Former Leamington pub landlord jailed after being caught with more than £180,000 of criminal cash

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He got mixed up as a courier for sophisticated criminal gangs in Europe

A former Leamington pub landlord has been jailed after being caught with more than £180,000 of criminal cash.

Jason Docker, the ex-landlord of the Cricketers Arms pub in Archery Road, Leamington, pleaded guilty at Warwick Crown Court to a charge of concealing criminal property.

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Docker (51) of Warwick New Road, Leamington, who also had a controversial encrypted phone on him when he was arrested, was jailed for 22 months.

Warwick Crown Court at Warwickshire Justice Centre.Warwick Crown Court at Warwickshire Justice Centre.
Warwick Crown Court at Warwickshire Justice Centre.

Prosecutor Paul Mitchell said that on May 29 Docker was seen driving a black Chrysler Voyager northwards on the M40, and was followed until he turned off onto the A46 Warwick by-pass.

He was then stopped, and when the car was searched the officers found that behind the front seat was a hidden compartment which was secured by a magnetic lock.

The officers forced it open, and inside they found four carrier bags containing a total of £183,990 in cash.

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From the car they also recovered a BQ Aquaris phone which had the controversial and expensive EncroChat encryption software on it – which is said to be used by criminal gangs in Europe.

Mr Mitchell said that until very recently the phones had been considered impossible to access without the contents being deleted, ‘but it has recently been possible to do so.’

And information and messages discovered on the phone showed it had been used since at least April 1 to direct the picking up and distribution of large sums of cash.

“It can be attributed to the defendant from at least the 16th of April, because evidence shows it travelling to places all over the country at the same time that his own personal phone has travelled to them.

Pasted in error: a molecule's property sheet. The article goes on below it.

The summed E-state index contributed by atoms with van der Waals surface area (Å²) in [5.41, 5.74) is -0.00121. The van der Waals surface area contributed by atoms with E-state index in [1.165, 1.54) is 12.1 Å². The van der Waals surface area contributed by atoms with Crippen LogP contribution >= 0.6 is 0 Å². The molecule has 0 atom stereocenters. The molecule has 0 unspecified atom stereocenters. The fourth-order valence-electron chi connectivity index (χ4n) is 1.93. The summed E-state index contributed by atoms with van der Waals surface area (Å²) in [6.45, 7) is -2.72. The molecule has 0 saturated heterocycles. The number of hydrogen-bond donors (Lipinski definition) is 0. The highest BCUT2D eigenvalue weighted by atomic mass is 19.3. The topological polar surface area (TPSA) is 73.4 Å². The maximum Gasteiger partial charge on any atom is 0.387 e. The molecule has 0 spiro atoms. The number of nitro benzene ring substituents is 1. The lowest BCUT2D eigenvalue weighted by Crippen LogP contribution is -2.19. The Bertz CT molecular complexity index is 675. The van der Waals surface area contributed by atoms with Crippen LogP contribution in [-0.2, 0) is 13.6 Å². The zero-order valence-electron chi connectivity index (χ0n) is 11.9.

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“And there are messages to pick up and to travel to particular places, and he then travels to those places.”

Mr Mitchell pointed out that Docker had first entered his guilty plea on the basis that it had been a one-off, and that the phone was not his – ‘but the evidence clearly shows it was.’

Rebecca Wade, defending, said: “Of course we accept this was sophisticated in nature because of the hiding place, but he was only insured on that vehicle from two days before.

“It’s accepted he was a courier and was acting on directions, and it’s clear from the EncroPhone that he was being instructed where to go.”

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Miss Wade said that for over 50 years Docker had led a law-abiding and blameless life.

After growing up in Leamington, he had moved to Australia in his early 20s and married an Australian national with whom he had a son, but he returned in 2014 after the marriage ended.

“Having arrived back, he wasted no time building up a new life for himself. He took over the management of the Cricketers Arms pub, which he ran successfully until December last year.

“Plainly he has facilitated organised criminals to move large sums of money around the country, but I would submit Your Honour could pass a sentence which could be suspended.”

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She said that after leaving the pub in December, Docker had sought odd jobs, but those disappeared when Covid-19 struck and he was then approached to ‘make deliveries.’

But Recorder Charles Falk commented: “What I’m wrestling with is: how does a man of good character get into the position where highly organised and sophisticated criminals have developed a high degree of trust in this man?”

Miss Wade replied: “As a landlord of a pub he meets people from all walks of life. He was contacted and asked if he wanted driving work, and he took the person up on the offer. He made a huge error of judgement.”

Recorder Falk told Docker: “You pleaded guilty to concealing criminal property, a substantial quantity of cash.

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“Up until that point you were a man of good character, a hard-working man who had been the landlord of a pub in Leamington.

“You were stopped on the A46 in a black Chrysler Voyager with no keeper registered to it, but insured in your name, and it had a hidden smuggling compartment.

“You had a specialised phone designed to be used with the EncroChat messaging system. Such phones cost several thousand pounds, and the subscription to the service likewise costs several thousand pounds.

“I accept your role was that of a courier, but that was a significant role because whoever recruited you knew a high degree of trust could be placed in you.

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“I accept you are no danger to the public, and I accept you are unlikely to come before the court again.

“However, the fact is you took a gamble. You were prepared to take on a high degree of risk, and to do that you must have been expecting a high degree of reward.

“You were providing a service to sophisticated criminals. If that gamble fails, then punishment must follow.”